By Rachel Mullens
Hundreds gathered in Leimert Park Plaza in front of the Vision Theater on Saturday, October 14. The day marked the beginning of a year-long celebration in honor of the 20th anniversary of TSEHAI Publishers, the 10th anniversary of TSEHAI Publisher’s partnership with Loyola Marymount University and its Marymount Institute for Faith, Culture, and the Arts, the publication of Voices from Leimert Park Redux, the inaugural book from Harriet Tubman Press, and most importantly the celebration of the true freedom that is born when a collective people is allowed ownership of its own stories.
I had never been to the Leimert Park neighborhood before, and I was elated that-all day parking only cost me $2.50. More important, I gained a deeper appreciation for the history of Los Angeles — a place that does in fact span a much broader square footage to which I am accustomed. Leimert Park is known for its drum circles on Sundays and its tree-lined streets, and is an epicenter for the arts. It challenges the fixed images that we conjure up when we hear those two letters side by side: an endless stream of taillights, the red carpets and sidewalks made for stars, the more memorable scenes from La La Land. People were gathered outside to play music, to walk their dogs, to buy organic produce from Suprmarkt, and merely to connect with one another. I heard multiple people call it the heart of Los Angeles, and I am in agreement; life is palpable here.
A musical performance by The Supa Lowery Brothers kicked off the event, and they provided further entertainment with their musical interludes between panels. Kevin Nash, the golden voice of the local radio station owned by Stevie Wonder, presided as Master of Ceremonies throughout the event. Guests were welcomed by Lane Bove, the Senior Vice President of Student Affairs at Loyola Marymount University. Three panels led by Angela Rye, Principal and CEO of IMPACT Strategies, a political advocacy firm in Washington, D.C., alternated with readings by the featured poets to form the remainder of the event’s programming.
The day was warm and shade was limited to the perimeters of the plaza; one young man climbed the tree beside the theater’s entrance and remained there for the full length of the program while others retreated to the covered tables just slightly removed from the mass of white folding chairs. It was here that I overheard a conversation in passing between a woman and a young girl who was experiencing some kind of conflict with a schoolmate. The woman asked two questions: “Who controls your energy?” and “Who determines your attitude?” To which the girl mumbled, “me.” The woman asked again, “WHO?” This time the girl was sure. “ME!” she exclaimed.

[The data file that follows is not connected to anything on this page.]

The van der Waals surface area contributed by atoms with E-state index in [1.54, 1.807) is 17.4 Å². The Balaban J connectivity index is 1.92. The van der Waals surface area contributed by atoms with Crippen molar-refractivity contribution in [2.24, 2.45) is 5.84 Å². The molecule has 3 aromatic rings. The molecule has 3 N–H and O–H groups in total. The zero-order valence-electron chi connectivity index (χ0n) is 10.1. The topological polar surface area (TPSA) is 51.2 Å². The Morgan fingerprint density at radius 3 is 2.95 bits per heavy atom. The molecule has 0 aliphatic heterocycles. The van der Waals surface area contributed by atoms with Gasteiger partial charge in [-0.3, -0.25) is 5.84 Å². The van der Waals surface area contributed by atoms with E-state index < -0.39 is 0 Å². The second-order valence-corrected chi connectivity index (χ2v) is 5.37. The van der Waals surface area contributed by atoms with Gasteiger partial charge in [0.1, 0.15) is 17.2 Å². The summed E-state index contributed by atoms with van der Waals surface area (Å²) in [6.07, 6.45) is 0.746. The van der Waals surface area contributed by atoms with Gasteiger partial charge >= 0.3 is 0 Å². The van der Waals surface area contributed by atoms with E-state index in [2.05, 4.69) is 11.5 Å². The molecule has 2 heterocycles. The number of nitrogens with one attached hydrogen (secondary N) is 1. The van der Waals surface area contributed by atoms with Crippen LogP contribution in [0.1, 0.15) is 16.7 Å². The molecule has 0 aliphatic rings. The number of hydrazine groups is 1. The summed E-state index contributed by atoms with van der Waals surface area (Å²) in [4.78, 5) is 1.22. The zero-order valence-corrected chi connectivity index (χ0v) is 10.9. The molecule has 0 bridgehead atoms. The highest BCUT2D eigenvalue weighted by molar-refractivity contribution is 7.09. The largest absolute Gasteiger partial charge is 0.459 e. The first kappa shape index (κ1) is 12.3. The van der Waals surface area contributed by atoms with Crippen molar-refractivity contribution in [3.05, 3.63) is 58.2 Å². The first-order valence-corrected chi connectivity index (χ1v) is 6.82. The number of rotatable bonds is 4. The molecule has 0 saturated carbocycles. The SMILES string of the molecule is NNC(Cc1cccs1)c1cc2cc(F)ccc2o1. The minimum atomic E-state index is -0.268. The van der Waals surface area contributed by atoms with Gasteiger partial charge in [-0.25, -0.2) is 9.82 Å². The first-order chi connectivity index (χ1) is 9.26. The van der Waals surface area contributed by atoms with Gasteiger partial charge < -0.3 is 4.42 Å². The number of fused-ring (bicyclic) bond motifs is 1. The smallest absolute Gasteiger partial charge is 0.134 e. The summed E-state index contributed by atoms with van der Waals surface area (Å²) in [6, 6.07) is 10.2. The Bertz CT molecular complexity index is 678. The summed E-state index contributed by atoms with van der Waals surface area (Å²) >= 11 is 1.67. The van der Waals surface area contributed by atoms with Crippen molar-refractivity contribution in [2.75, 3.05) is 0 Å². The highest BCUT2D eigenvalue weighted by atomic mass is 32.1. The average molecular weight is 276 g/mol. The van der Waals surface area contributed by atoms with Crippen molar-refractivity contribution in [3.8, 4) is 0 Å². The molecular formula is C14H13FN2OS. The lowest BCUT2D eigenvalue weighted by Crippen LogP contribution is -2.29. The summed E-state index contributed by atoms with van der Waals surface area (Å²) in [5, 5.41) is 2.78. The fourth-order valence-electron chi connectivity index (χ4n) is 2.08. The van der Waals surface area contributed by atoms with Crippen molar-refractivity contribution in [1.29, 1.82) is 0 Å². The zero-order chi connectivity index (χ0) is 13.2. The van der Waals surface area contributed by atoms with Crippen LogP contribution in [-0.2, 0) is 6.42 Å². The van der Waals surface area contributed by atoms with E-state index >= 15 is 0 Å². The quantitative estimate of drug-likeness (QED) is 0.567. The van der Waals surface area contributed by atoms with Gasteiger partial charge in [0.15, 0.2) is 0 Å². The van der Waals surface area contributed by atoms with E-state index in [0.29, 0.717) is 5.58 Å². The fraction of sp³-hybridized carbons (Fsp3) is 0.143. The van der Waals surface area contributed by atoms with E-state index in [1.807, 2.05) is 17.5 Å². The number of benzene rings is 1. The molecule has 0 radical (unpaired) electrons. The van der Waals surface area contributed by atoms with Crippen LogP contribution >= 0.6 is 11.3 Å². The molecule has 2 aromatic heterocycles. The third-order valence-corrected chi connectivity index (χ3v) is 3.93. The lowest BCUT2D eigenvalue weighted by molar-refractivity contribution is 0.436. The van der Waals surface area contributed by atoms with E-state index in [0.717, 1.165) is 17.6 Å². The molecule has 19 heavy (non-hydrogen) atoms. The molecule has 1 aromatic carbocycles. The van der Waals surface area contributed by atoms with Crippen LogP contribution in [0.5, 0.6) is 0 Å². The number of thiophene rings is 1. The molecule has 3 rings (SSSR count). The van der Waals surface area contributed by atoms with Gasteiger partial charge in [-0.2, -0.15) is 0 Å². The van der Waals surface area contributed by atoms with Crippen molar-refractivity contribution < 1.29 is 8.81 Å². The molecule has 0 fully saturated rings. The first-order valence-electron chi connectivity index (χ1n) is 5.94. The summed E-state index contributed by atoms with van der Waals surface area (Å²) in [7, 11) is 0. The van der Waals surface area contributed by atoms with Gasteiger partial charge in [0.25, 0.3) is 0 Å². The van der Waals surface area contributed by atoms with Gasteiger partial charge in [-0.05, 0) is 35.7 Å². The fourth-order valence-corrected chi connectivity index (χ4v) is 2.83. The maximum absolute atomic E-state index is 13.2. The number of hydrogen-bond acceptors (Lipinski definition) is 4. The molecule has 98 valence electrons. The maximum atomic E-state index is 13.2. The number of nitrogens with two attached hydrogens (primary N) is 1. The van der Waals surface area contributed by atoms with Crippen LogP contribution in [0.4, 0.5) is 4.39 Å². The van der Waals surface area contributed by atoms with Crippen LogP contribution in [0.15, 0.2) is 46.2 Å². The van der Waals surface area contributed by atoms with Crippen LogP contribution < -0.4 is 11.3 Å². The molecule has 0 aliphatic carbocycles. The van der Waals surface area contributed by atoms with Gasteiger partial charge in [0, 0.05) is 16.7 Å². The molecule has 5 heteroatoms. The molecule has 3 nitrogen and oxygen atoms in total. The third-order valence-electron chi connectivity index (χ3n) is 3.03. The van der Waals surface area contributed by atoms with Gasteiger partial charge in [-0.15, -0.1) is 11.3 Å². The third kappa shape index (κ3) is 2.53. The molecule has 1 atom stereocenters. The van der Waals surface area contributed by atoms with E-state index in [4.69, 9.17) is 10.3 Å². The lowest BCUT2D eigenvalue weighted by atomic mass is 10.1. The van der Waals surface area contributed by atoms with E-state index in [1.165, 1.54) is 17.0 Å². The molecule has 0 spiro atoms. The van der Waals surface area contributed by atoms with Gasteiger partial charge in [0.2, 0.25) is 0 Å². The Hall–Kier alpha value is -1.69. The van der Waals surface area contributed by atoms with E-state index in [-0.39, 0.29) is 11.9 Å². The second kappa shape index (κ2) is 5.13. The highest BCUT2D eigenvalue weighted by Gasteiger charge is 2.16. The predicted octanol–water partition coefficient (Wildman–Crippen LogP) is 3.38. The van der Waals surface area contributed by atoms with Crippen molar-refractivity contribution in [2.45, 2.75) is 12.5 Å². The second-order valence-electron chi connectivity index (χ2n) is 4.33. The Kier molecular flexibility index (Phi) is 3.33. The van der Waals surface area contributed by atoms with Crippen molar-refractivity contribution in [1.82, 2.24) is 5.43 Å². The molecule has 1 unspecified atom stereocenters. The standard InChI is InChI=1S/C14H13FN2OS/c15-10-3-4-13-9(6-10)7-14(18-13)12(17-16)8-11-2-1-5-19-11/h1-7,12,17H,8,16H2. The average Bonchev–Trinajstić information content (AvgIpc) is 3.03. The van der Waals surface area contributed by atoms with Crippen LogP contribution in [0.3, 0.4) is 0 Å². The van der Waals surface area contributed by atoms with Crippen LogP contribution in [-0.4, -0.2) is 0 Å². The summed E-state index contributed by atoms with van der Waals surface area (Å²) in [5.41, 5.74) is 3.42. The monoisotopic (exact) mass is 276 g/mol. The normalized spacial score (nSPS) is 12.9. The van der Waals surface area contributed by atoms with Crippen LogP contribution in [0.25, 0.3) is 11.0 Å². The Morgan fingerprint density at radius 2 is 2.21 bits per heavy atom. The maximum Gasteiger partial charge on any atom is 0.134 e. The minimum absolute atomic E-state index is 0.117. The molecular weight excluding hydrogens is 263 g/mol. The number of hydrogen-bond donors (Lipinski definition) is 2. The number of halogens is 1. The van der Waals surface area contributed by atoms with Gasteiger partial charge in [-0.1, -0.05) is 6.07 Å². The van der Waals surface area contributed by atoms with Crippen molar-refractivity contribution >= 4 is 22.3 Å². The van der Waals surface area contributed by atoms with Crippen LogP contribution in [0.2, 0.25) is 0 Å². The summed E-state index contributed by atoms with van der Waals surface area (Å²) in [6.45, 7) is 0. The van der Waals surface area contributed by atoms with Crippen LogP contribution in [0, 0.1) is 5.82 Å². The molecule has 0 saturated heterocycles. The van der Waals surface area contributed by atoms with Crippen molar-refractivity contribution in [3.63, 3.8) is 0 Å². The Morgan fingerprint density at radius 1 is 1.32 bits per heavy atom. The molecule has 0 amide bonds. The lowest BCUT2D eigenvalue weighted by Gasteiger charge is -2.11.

The programming reflected this same message of power. TSEHAI and its imprint, Harriet Tubman Press, serve as a reminder that the African American community now has the ability to control its own narrative as it always deserved. The first panel was entitled “The Power of a Press” and featured the 37th District Representative Karen Bass, Founder and Editorial Director of TSEHAI Publishers, Elias Wondimu, and Literary Editor of Harriet Tubman Press, Shonda Buchanan. The second was “Our Voices Are Stronger Together” with Supervisor for the 2nd District of Los Angeles, Mark Ridley-Thomas, Freedom Riders Bob and Helen Singleton, and Professor of Psychology, Cheryl Grills. Last but not least, Kevin Nash moderated “Coming Together On Social Justice Issues” with Reverend Kelvin Sauls of Holman United Methodist Church, Umar Hakim, Executive Director of the Intellect Love Mercy Foundation, and News One Anchor Roland Martin.
I found myself in in charge of the activity table provided for the children and “young at heart” as one attendee phrased it, darting after coloring pages that threatened to litter the entire plaza at the slightest breeze. I will be honest, my attention was divided between the countless games of tic-tac-toe I played and main programmed events. This slight removal offered me the perspective to appreciate the plaza and its temporary inhabitants as a whole. What I witnessed and what each individual experienced, was the purest form of community in its ideal.
The execution of a seemingly simple concept such as “community” is due largely to the complicated orchestration of such an event, but must also be attributed to the individual spirit of each attendee. The diverse crowd was unified by the singular appreciation for the stories being honored, and the genuine desire for a future that is embodied by the mission of TSEHAI Publishers and Harriet Tubman Press. Much more than one day alone, this launch was the beginning of a new tomorrow, which aims to give cause to celebrate black voices and equity in the global community each and every day from this one forward.
The day’s events were covered live by several news outlets including KJLA, KPFK, Spotlight Africa, and News One. During the past 20 years, TSEHAI Publishers has developed a reputation in Los Angeles as a nonviolent force against injustice. It has garnered the support from Members of Congress including Maxine Waters and Karen Bass, who participated in one of Saturday’s panels.
Eric Garcetti, Mayor of Los Angeles, commended TSEHAI for its 20th anniversary and recognized the publishing house “for being committed to social justice and creating a platform from which to project otherwise unheard voices” as well as “its continued effort to bridge divides and create a more unified and socially conscious world.”
Header image by Robert Macaisa.